There are innumerable topics of historical study, but an historian has, I believe, to choose among three styles of history.

The first, seemingly the most popular among academics these days, concentrates on facts (i.e., physical evidence).  The difficulty with this history is its avowed loathing of any interpretation of the facts by the historian; the facts are supposed to speak for themselves.

Unfortunately, any given item becomes historical fact only when related in an intelligible way to others; every history is a story.  The past has left an infinite number of traces, however, so that a purely factual history amounts to an endless recording of an infinite number of tidbits without beginning or end.  This is so obvious that the average academic generally ends up selecting from that ocean of tidbits some that he deems more important than others and which are apt to lend some kind of order to their mass.  But then, here stops the historian who postures as scientific, halfway between merely tape recording the sound and fury of the world and regarding that world as a book that needs to be deciphered (whether men be the unwitting tools of some hidden hand or of some inner logic that carries them onward, even as they perceive it as a product of their will).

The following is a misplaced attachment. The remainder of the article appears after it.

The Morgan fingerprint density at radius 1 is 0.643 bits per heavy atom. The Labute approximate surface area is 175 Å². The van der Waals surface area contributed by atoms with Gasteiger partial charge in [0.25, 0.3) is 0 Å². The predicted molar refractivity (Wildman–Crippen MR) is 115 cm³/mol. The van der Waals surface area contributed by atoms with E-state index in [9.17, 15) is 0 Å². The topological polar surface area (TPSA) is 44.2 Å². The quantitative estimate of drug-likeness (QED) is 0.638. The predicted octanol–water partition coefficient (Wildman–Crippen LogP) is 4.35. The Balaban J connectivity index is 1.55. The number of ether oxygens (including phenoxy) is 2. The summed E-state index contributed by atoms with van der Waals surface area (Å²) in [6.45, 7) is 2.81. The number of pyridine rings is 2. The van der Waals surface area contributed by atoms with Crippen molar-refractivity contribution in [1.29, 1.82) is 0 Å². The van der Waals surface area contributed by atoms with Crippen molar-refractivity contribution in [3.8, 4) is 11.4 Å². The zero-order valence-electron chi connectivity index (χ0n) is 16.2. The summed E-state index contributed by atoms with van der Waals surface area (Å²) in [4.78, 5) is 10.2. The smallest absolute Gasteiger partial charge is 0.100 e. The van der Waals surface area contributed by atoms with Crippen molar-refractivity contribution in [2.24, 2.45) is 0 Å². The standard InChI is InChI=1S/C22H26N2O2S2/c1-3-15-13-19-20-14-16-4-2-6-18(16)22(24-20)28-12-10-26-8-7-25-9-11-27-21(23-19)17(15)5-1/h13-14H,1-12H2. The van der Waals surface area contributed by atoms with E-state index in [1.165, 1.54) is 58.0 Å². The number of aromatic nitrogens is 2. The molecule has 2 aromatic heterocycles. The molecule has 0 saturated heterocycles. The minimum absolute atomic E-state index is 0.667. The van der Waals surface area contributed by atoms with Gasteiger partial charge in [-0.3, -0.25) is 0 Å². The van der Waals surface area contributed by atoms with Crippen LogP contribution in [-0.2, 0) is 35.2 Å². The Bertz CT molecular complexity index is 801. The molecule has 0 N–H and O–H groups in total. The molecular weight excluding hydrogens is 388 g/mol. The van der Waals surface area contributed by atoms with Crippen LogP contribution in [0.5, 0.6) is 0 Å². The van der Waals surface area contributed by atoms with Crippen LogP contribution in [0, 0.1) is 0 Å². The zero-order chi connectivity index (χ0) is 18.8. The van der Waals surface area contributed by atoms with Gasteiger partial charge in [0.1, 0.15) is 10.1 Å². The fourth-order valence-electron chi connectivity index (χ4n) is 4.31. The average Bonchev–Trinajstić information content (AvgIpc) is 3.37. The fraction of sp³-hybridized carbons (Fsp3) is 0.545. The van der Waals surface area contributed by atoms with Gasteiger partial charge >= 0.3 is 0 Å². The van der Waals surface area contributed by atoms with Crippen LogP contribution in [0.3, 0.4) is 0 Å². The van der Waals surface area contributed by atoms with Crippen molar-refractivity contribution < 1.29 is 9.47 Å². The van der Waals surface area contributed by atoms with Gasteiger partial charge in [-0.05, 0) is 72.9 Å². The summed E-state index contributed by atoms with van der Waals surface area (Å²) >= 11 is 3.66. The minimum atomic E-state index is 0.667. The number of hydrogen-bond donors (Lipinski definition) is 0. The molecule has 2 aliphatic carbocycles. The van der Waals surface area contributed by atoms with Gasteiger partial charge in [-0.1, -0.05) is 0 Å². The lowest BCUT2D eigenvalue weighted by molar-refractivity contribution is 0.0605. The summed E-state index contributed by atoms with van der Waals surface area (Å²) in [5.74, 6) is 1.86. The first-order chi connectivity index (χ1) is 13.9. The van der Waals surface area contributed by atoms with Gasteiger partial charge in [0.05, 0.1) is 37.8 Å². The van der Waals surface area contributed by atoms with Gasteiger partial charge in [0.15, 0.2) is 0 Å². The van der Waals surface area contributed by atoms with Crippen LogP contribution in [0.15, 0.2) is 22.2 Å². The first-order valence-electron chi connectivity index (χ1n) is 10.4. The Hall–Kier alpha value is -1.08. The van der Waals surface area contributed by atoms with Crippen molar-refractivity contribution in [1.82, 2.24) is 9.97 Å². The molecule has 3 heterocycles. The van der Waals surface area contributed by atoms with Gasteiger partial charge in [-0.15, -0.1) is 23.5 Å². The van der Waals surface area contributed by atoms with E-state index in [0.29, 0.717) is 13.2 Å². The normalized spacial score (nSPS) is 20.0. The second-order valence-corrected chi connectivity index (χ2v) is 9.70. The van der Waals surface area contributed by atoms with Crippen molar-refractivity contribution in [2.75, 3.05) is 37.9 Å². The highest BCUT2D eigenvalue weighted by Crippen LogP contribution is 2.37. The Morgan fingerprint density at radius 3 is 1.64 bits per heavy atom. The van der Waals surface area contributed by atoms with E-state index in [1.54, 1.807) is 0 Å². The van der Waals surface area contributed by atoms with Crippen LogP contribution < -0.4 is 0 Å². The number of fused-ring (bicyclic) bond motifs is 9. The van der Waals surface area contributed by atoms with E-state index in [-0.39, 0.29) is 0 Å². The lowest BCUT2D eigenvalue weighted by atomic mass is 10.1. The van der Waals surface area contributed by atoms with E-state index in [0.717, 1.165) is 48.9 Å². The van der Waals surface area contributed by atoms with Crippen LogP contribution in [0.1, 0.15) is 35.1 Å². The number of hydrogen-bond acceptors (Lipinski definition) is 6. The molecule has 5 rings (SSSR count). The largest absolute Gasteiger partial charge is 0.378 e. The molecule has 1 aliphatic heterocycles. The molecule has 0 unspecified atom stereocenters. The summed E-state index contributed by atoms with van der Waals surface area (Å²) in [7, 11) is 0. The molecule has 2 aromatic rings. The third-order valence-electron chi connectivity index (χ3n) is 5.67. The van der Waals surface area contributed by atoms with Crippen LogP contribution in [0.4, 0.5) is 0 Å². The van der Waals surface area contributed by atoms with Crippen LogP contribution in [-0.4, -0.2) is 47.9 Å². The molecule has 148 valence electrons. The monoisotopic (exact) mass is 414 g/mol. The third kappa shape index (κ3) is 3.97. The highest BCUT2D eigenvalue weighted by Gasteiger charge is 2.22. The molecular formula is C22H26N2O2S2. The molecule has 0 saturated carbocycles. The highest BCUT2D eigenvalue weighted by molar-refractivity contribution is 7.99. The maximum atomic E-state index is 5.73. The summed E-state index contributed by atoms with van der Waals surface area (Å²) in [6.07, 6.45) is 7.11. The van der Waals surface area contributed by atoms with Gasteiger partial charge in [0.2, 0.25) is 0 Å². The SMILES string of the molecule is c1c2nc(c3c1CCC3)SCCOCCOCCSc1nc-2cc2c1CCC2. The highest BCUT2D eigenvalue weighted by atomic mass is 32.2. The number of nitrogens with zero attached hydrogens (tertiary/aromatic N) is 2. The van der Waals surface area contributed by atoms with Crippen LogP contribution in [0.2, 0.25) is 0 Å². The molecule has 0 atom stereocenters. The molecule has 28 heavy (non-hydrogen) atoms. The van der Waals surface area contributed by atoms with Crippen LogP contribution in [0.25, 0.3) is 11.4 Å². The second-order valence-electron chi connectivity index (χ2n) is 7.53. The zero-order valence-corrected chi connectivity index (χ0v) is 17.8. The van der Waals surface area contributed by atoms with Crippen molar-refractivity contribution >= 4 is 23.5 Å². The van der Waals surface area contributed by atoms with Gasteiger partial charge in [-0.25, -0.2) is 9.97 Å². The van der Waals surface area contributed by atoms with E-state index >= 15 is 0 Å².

This is, in part, exactly what Alistair Horne does.  For the sake of brevity, I will take only one example of his approach: the reign of Louis XIV.  Reading through his pages, we learn that the young Louis XIV had to flee a revolution endangering the throne (1652); the same year, reentered a Paris in shambles; chastened the parliament with his famous “L’état c’est moi” (1655); ended the wars with Spain (1659); and entered Paris again triumphantly as a newlywed (1660).  He then proceeded to eliminate his minister of finance (1661) before starting on a long train of love affairs and suffering over the poison scandal (1670), which did not prevent him from embarking the country on a course of remarkable prosperity under Colbert (though “the majority of Frenchmen underwent an era of hardship full of despair and untimely death”).  Next came the building of Versailles (1682), where Louis le Grand appears in his utmost splendor and vitality (his bowels were later discovered to be twice the normal length), as well as the renovation of Paris (fortifications were raised to lay out the Champs Elysées) and the modernization of the police, aimed at making the capital safer.  While the poor suffered, the affluent engaged in gambling as well as theater going (a passion of Louis XIV).  The king patronized well-known literary figures, and 600 novels were published in Paris between 1660 and 1700.  Yielding to his passion for glory and also his greed, he had started (1672) a series of disastrous wars, while his second wife’s piety induced him to persecute his own Huguenot elite brutally (1685), as well as the “holier than Jesuit” Jansenists.  Finally, splendid boredom settled on Versailles while Europe was becoming French.  But the French armies were defeated by Marlborough, and the common people froze and starved to death, even as the king’s heirs (daughter, granddaughter-in-law, brother, son, and grandson) died of various diseases.  Louis became depressed and soon succumbed to gangrene.  He had shown himself to be “the most absolute of absolute monarchs.”